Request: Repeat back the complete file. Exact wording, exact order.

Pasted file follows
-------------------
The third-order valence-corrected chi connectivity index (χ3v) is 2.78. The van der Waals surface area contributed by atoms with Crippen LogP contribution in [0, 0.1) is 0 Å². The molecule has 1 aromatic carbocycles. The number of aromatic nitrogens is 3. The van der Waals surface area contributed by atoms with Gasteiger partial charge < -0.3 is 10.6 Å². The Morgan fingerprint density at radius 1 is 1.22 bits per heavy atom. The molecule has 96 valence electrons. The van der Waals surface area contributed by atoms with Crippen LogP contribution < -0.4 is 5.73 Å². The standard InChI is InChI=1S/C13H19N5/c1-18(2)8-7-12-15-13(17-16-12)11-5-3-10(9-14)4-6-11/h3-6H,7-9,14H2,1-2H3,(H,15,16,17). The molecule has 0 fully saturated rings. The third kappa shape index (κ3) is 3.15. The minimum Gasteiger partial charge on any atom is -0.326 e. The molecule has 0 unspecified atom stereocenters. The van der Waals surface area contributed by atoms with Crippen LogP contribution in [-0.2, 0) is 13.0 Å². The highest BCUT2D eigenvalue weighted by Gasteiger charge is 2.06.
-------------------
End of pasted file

The third-order valence-corrected chi connectivity index (χ3v) is 2.78. The van der Waals surface area contributed by atoms with Crippen LogP contribution in [0, 0.1) is 0 Å². The molecule has 1 aromatic carbocycles. The number of aromatic nitrogens is 3. The van der Waals surface area contributed by atoms with Gasteiger partial charge < -0.3 is 10.6 Å². The Morgan fingerprint density at radius 1 is 1.22 bits per heavy atom. The molecule has 96 valence electrons. The van der Waals surface area contributed by atoms with Crippen LogP contribution < -0.4 is 5.73 Å². The standard InChI is InChI=1S/C13H19N5/c1-18(2)8-7-12-15-13(17-16-12)11-5-3-10(9-14)4-6-11/h3-6H,7-9,14H2,1-2H3,(H,15,16,17). The molecule has 0 fully saturated rings. The third kappa shape index (κ3) is 3.15. The minimum Gasteiger partial charge on any atom is -0.326 e. The molecule has 0 unspecified atom stereocenters. The van der Waals surface area contributed by atoms with Crippen LogP contribution in [-0.2, 0) is 13.0 Å². The highest BCUT2D eigenvalue weighted by Gasteiger charge is 2.06.